The real number you need is B -W = G. G is what you might Get for what you spent. It can be fairly large or minuscule depending on the size of the variables. On many single-issue issues it will not be very many.

This isn’t exactly science but it gives you an idea of what supporting a massively controversial single issue can cost a politician versus the tiny number of supporters that issue has. And, given experience, that tiny group of single-issue people can turn on a dime and stay home on election day. Single-issue folk sometimes aren’t notable for their maturity.

From the standpoint of supporters of an issue, they should fully expect politicians who have to win elections to make these estimates because they have to. There is no other way to win an election but to get the most votes. If a group of single-issue voters is small enough they should fully expect to be left out of real politics because they will be, due to their own insistence. This happens either because politicians who might agree with them can’t do what they want or because friendly politicians will lose to their enemies. They will lose to politicians who will never support the single-issue in question.

Single-issue people should also keep in mind that their insistence on losing elections over their issue will win them the hostility of other people who they might have won over to their cause if they didn’t insist on being spoilers. These are costs to the single-issue voters in these calculations. You can look at it that way too.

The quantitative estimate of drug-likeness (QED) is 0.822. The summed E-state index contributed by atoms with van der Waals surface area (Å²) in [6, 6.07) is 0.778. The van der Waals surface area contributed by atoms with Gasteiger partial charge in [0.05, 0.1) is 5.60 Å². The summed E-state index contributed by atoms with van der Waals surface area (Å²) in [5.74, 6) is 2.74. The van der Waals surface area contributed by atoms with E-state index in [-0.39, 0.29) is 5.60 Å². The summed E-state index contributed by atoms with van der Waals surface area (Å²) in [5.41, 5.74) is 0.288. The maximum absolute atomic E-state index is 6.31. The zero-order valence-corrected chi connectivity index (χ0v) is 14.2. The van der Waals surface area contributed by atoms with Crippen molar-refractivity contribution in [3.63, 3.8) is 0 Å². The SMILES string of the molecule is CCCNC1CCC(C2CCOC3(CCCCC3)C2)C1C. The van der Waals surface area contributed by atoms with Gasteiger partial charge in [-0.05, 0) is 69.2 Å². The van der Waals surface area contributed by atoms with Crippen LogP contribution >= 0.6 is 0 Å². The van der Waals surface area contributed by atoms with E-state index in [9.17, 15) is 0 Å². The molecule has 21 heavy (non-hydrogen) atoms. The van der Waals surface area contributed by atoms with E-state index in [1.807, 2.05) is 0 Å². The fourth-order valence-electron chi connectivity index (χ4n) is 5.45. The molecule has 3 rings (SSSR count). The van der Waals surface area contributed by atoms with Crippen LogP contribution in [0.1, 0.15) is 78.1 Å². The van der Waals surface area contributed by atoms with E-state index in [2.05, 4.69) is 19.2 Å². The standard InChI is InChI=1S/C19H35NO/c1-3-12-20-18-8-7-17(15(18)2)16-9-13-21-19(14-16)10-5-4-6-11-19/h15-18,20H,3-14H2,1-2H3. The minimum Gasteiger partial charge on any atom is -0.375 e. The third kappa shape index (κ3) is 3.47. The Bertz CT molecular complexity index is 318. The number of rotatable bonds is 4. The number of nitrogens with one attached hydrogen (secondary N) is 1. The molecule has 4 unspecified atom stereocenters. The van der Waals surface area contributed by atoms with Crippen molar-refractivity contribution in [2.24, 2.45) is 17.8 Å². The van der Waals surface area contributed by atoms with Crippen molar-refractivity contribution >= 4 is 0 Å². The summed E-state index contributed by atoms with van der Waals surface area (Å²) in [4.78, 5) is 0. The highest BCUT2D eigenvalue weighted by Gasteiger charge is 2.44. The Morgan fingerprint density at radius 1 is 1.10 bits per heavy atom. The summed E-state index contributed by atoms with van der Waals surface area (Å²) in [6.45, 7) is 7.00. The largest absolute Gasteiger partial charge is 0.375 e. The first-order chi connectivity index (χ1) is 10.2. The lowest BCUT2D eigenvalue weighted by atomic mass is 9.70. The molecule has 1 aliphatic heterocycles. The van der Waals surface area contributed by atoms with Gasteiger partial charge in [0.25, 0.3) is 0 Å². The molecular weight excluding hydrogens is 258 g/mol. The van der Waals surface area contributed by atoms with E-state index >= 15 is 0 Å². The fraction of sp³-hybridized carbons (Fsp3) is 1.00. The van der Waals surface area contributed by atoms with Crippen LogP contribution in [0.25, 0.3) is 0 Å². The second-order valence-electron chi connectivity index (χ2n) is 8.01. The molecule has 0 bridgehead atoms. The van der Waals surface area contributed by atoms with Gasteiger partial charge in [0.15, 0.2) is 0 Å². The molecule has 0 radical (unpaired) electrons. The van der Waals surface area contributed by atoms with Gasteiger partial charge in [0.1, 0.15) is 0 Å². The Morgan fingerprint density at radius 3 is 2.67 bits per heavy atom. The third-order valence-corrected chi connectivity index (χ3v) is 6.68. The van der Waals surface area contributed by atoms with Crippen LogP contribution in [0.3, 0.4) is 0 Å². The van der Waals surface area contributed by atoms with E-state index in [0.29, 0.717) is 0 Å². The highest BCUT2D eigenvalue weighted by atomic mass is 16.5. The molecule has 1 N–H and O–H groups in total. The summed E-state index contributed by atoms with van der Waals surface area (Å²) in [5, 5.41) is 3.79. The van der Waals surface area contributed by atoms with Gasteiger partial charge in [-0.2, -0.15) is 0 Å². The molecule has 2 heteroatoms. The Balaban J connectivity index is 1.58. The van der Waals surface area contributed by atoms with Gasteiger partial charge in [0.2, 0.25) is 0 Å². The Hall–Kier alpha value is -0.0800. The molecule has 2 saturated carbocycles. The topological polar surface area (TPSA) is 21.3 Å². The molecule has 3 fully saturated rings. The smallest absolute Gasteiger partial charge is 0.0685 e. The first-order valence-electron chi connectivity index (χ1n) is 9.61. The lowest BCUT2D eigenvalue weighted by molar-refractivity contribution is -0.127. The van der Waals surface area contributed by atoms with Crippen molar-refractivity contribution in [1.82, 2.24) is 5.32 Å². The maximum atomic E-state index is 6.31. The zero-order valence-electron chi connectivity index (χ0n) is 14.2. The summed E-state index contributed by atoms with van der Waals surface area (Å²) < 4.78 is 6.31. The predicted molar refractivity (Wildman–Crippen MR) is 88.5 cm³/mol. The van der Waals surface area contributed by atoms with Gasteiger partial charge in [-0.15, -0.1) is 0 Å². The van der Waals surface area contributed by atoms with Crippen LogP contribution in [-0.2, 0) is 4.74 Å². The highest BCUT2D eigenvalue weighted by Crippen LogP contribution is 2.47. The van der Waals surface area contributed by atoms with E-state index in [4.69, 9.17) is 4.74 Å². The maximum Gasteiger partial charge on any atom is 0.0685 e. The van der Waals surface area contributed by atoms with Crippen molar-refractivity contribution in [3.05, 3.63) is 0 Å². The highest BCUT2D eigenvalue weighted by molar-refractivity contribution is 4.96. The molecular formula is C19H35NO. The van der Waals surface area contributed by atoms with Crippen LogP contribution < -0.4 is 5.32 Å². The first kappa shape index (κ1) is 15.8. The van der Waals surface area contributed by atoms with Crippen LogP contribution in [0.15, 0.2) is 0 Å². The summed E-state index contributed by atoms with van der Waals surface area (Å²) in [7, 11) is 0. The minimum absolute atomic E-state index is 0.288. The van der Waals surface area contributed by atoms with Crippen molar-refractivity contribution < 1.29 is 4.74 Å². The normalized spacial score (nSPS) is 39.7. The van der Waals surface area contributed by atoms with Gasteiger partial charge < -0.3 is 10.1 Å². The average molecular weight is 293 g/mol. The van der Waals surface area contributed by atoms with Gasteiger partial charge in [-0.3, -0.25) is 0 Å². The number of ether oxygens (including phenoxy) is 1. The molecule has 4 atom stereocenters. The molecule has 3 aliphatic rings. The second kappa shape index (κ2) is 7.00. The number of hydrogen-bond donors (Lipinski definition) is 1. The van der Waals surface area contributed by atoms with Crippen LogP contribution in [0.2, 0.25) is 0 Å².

Of course, supporters of even the most guaranteed loser of an issue could choose more intelligent ways to pursue it than holding a rubber knife to the throat of a politician. Those ways don’t involve elections, they involve convincing the People, a far harder thing to do but often the only way to move those really tough agendas. That can cost lifetimes of work and not just talk, a price that only real supporters of issues are prepared to spend. They might start their job of convincing other people by sacrificing their single-issue status and entering into coalitions. But that comes with other costs.

I'm so busy ciphering for my work, I'm not capable of following your argument right now, but I bet I'd agree with it.

Anyway, though, part of the way around this sort of calculus is for us to do what the Republicans do and have code languages to keep the Dem. base supporting Dem. politicians while also allowing the Dems. to change their rhetoric a bit so we can reach out to voters who don't agree with the base on all issues.
Democrats certainly have to change something about our presentation, forty years of failure isn't a great track record.

I wish whatever it was Bill Clinton has could be bottled and given to our candidates, he wasn't the most successful office holder but he was the most brilliant campaign politician I've ever seen, and I've seen a couple of really great ones.

I'm going to re-write this from the other end up and see how it flies. Single-issue or hopeless issue voters sometimes have a point but they're uselessly banging their heads against the bad habit of thinking they can force politicians to do their bidding as a matter of principle. Even a politician with principles has to win an election to do something.